Surfing can be cruel. Really, what other sport exists where the playing field is constantly moving, changing and shifting based on some seemingly innocuous occurrence such as the subtle shift of wind direction, tide or swell? How many times have we heard, “Shoulda been here an hour ago!”
Besides the anxiety of trying to time the elements (which is why surfers have such flakey reputations - it’s not that we don’t want to spend time with our loved ones or schedule that meeting, we just have to check the tide first), surfing is a “use it or lose it” sport.
Nothing can prepare you for paddling except for paddling. Nothing can fine tune your timing for catching waves except for, well, catching waves. Cold-water surfing adds another level of difficulty with the additional weight of the wetsuit and decreased agility of our bodies.
While other sports exist where man is pitted against nature, such as rock climbing or mountaineering, consider this important fact: The mountain isn’t moving. Tomorrow the mountain will still be standing, immobile, relatively unchanged.
In surfing, we crawl on our bellies out to the playing field, often getting pounded by waves for our efforts. To catch waves, we throw ourselves wholeheartedly into potential danger, the risk/ reward ratio being very present in surfing. And you’d better have your game on or take the day off. Using our own energy and strength by paddling with our arms, we must match the speed and energy exuded by Mother Nature via the moving wave. Combining the physics of momentum, technique and the breaking wave, we have the push needed to dive in, jumping to our feet at the wave’s crest. Now our legs must do the work of matching the wave’s force if we want to make each section before the breaking lip.
Forced time out of the water due to a myriad of things from injury to foul weather or work can wreak havoc with our performance and progression in the water. Of all the things that can keep us land-locked however, injury has to be the most frustrating and worrisome for surfers. Not only are we missing out on potentially great surf (we all know the surf looks better when we can’t participate), even more unsettling is the notion that the injury, especially those involving the shoulder or back area, might be chronic, therefore foreshadowing the beginning of the end of our surfing prowess. While nothing can substitute for actual time logged in the water, there are a few things that can help get us back in the water faster, with maximum healing.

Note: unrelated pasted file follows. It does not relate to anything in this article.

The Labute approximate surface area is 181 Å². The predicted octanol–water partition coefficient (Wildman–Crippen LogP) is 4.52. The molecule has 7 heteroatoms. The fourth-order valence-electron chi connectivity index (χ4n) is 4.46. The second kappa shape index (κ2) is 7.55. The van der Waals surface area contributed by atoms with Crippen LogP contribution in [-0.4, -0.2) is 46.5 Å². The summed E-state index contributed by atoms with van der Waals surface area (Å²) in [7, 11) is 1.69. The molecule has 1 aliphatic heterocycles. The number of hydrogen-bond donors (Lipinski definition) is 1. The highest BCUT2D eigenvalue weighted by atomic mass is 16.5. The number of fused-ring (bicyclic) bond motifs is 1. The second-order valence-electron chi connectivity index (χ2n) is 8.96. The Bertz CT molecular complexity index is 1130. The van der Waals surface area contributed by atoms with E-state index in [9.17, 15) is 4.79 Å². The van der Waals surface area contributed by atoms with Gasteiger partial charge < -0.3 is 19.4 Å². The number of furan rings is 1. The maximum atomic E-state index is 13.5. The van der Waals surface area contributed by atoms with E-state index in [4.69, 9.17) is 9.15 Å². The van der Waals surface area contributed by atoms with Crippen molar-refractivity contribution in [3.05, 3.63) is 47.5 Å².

Acupuncture, chiropractic and massage are reliable and proven ways to manage pain and promote healing due to injury, inflammation and muscle strain. All are non-invasive but may take repeated visits to be completely effective.
Yoga and pilates are both great habits to incorporate as an overall complement to surfing, possibly even working to help prevent injury in the first place. Pilates works by strengthening the core muscles of our body. This includes the abs, quads and gluteus.
Yoga can be a bit trickier. While yoga is amazing for increasing flexibility (essential for injury prevention and pain reduction), the intense stretching can also weaken certain muscle groups important to surfing, most notably in the shoulder area. The video “Yoga for Surfing” tackles this problem by developing a series of poses designed specifically to address the unique needs of surfers.
Ah yes, surfing can be cruel, but obviously we’re hooked. After all, what other sport exists where after our session, we are content to sit and watch the playing field for hours on end?